56. 56. Generalization as a function of object similarities Number of training samples per class Number of training samples per class Area under ROC Area under ROC K = 2.1 K = 4.8 Torralba, Murphy, Freeman. CVPR 2004. PAMI 2007 12 viewpoints 12 unrelated object classes
    57. 57. Opelt, Pinz, Zisserman, CVPR 2006 Efficiency Generalization
    58. 58. Some references on multiclass <ul><li>Caruana 1997 </li></ul><ul><li>Schapire, Singer, 2000 </li></ul><ul><li>Thrun, Pratt 1997 </li></ul><ul><li>Krempp, Geman, Amit, 2002 </li></ul><ul><li>E.L.Miller, Matsakis, Viola, 2000 </li></ul><ul><li>Mahamud, Hebert, Lafferty, 2001 </li></ul><ul><li>Fink 2004 </li></ul><ul><li>LeCun, Huang, Bottou, 2004 </li></ul><ul><li>Holub, Welling, Perona, 2005 </li></ul><ul><li>… </li></ul>
    59. 59. Context based methods Antonio Torralba
    60. 60. Why is this hard?
    61. 61. What are the hidden objects? 2 1
    62. 62. What are the hidden objects? Chance ~ 1/30000
    63. 63. Context-based object recognition <ul><li>Cognitive psychology </li></ul><ul><ul><li>Palmer 1975 </li></ul></ul><ul><ul><li>Biederman 1981 </li></ul></ul><ul><ul><li>… </li></ul></ul><ul><li>Computer vision </li></ul><ul><ul><li>Noton and Stark (1971) </li></ul></ul><ul><ul><li>Hanson and Riseman (1978) </li></ul></ul><ul><ul><li>Barrow & Tenenbaum (1978) </li></ul></ul><ul><ul><li>Ohta, kanade, Skai (1978) </li></ul></ul><ul><ul><li>Haralick (1983) </li></ul></ul><ul><ul><li>Strat and Fischler (1991) </li></ul></ul><ul><ul><li>Bobick and Pinhanez (1995) </li></ul></ul><ul><ul><li>Campbell et al (1997) </li></ul></ul>
    64. 67. Global and local representations building car sidewalk Urban street scene
    65. 68. Global and local representations Image index: Summary statistics, configuration of textures Urban street scene features histogram building car sidewalk Urban street scene
    66. 69. Global scene representations Spatial structure is important in order to provide context for object localization Sivic, Russell, Freeman, Zisserman, ICCV 2005 Fei-Fei and Perona, CVPR 2005 Bosch, Zisserman, Munoz, ECCV 2006 Bag of words Spatially organized textures Non localized textons S. Lazebnik, et al, CVPR 2006 Walker, Malik. Vision Research 2004 … M. Gorkani, R. Picard, ICPR 1994 A. Oliva, A. Torralba, IJCV 2001 …
    67. 70. Contextual object relationships Carbonetto, de Freitas & Barnard (2004) Kumar, Hebert (2005) Torralba Murphy Freeman (2004) Fink & Perona (2003) E. Sudderth et al (2005)
    68. 71. Context <ul><li>Murphy, Torralba & Freeman (NIPS 03) </li></ul><ul><li>Use global context to predict presence and location of objects </li></ul>Keyboards O p1,c1 v p1,c1 O pN,c1 v pN,c1 . . . O p1,c2 v p1,c2 O pN,c2 v pN,c2 . . . Class 1 Class 2 E1 E2 S c2 max V c1 max V X1 X2 v g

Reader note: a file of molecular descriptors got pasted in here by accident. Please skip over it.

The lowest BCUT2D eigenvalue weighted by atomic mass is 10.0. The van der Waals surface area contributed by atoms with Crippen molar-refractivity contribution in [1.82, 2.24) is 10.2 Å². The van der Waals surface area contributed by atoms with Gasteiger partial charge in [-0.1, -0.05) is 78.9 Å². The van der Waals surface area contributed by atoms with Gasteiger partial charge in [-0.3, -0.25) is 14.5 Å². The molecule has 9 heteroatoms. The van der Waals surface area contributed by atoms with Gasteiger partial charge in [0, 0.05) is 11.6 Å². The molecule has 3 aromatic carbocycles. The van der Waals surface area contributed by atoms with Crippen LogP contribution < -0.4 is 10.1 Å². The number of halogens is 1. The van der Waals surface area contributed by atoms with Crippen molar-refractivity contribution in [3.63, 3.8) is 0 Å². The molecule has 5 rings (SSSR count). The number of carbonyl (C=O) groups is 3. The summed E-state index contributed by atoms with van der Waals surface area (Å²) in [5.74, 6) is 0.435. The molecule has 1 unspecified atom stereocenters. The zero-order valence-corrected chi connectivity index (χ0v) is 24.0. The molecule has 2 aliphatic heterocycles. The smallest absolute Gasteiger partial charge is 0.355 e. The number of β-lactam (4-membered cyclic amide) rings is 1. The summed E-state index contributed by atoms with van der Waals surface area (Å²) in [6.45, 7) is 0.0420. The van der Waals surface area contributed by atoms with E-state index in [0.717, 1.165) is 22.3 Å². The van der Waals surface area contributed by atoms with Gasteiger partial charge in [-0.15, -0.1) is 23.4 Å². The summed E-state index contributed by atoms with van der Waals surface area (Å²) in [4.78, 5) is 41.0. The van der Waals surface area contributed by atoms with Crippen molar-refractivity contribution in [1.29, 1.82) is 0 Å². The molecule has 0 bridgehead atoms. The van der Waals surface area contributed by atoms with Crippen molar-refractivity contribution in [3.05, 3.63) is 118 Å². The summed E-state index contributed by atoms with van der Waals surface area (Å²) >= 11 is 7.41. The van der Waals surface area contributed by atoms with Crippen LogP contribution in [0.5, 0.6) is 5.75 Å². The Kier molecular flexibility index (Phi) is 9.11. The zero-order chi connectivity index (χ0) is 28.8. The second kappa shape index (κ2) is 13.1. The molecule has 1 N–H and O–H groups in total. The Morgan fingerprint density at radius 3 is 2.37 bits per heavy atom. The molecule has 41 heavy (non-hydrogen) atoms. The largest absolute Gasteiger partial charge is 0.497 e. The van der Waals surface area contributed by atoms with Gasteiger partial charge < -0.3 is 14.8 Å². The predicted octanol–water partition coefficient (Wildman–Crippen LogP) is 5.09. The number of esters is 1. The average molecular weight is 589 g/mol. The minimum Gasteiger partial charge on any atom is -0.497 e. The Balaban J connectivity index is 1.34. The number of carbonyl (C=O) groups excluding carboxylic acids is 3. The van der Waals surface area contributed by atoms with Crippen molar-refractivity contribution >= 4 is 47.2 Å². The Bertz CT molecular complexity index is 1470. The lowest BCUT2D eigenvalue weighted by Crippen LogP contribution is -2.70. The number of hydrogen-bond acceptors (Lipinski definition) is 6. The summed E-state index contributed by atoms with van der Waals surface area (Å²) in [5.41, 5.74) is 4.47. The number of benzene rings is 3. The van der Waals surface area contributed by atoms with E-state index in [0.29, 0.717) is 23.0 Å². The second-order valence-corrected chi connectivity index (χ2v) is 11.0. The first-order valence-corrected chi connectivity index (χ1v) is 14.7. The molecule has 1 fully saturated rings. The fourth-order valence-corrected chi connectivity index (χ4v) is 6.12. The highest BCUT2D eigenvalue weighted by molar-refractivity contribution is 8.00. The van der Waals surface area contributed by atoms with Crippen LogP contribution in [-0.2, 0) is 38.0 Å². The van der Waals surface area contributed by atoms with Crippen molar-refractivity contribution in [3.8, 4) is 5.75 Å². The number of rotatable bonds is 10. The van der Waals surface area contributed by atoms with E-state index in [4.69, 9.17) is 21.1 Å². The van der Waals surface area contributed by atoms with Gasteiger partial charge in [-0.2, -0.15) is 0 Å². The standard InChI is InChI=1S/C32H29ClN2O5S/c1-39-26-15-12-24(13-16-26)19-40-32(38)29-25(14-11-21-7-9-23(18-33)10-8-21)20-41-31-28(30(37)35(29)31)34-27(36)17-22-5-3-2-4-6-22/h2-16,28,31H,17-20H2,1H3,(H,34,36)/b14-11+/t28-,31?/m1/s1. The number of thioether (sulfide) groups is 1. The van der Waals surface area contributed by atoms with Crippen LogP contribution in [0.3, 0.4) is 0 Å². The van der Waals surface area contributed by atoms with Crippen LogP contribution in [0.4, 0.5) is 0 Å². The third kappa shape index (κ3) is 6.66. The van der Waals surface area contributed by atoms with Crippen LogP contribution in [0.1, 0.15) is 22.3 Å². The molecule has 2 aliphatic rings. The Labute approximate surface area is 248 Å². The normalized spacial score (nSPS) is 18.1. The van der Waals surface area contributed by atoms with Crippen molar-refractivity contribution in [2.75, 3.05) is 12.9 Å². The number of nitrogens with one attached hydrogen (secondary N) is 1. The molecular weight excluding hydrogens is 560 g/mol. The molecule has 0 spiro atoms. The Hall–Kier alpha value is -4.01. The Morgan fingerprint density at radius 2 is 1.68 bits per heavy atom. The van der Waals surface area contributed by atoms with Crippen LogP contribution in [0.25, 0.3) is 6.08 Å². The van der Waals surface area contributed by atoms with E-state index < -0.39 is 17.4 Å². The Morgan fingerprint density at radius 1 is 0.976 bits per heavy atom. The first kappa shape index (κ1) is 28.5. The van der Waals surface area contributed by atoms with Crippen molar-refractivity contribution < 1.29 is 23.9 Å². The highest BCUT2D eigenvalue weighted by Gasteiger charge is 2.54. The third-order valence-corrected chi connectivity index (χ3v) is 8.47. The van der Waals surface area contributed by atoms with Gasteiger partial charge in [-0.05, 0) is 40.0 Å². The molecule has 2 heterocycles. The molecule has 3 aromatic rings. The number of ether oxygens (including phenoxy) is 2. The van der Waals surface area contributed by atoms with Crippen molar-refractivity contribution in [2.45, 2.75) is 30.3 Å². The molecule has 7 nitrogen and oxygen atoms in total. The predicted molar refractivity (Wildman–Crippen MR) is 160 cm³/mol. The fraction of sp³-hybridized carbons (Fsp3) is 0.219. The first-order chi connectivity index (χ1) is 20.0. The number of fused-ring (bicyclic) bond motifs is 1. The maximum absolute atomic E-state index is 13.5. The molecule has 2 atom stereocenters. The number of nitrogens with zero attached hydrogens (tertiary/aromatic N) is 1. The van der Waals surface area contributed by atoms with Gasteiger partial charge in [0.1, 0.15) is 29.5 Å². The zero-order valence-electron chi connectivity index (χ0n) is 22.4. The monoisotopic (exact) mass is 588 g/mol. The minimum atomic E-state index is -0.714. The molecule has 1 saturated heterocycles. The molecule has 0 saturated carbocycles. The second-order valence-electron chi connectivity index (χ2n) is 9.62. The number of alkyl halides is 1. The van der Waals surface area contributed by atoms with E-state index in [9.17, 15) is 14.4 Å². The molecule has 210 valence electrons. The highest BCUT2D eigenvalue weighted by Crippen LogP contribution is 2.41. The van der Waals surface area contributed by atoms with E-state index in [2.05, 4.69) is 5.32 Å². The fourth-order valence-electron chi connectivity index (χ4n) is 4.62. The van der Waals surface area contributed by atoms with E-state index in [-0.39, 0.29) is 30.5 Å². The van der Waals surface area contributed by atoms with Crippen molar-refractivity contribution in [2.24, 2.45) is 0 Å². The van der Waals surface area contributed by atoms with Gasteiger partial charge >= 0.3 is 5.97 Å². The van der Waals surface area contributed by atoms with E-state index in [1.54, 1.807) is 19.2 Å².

69. 72. 3d Scene Context Image World [Hoiem, Efros, Hebert ICCV 2005]
    70. 73. 3d Scene Context Image Support Vertical Sky V-Left V-Center V-Right V-Porous V-Solid [Hoiem, Efros, Hebert ICCV 2005] Object Surface? Support?
    71. 74. Object-Object Relationships <ul><li>Enforce spatial consistency between labels using MRF </li></ul>Carbonetto, de Freitas & Barnard (04)
    72. 75. Object-Object Relationships <ul><li>Use latent variables to induce long distance correlations between labels in a Conditional Random Field (CRF) </li></ul>He, Zemel & Carreira-Perpinan (04)
    73. 76. <ul><li>Fink & Perona (NIPS 03) </li></ul><ul><li>Use output of boosting from other objects at previous iterations as input into boosting for this iteration </li></ul>Object-Object Relationships
    74. 77. CRFs Object-Object Relationships [Torralba Murphy Freeman 2004] [Kumar Hebert 2005]
    75. 78. Hierarchical Sharing and Context <ul><li>Scenes share objects </li></ul><ul><li>Objects share parts </li></ul><ul><li>Parts share features </li></ul>E. Sudderth, A. Torralba, W. T. Freeman, and A. Wilsky.
    76. 79. Some references on context <ul><li>Strat & Fischler (PAMI 91) </li></ul><ul><li>Torralba & Sinha (ICCV 01), </li></ul><ul><li>Torralba (IJCV 03) </li></ul><ul><li>Fink & Perona (NIPS 03) </li></ul><ul><li>Murphy, Torralba & Freeman (NIPS 03) </li></ul><ul><li>Kumar and M. Hebert (NIPS 04) </li></ul><ul><li>Carbonetto, Freitas & Barnard (ECCV 04) </li></ul><ul><li>He, Zemel & Carreira-Perpinan (CVPR 04) </li></ul><ul><li>Sudderth, Torralba, Freeman, Wilsky (ICCV 05) </li></ul><ul><li>Hoiem, Efros, Hebert (ICCV 05) </li></ul><ul><li>… </li></ul>With a mixture of generative and discriminative approaches
    77. 80. A car out of context …
    78. 81. Integrated models for scene and object recognition Banksy
    79. 82. Summary <ul><li>Many techniques are used for training discriminative models that I have not mention here: </li></ul><ul><li>Conditional random fields </li></ul><ul><li>Kernels for object recognition </li></ul><ul><li>Learning object similarities </li></ul><ul><li>… </li></ul>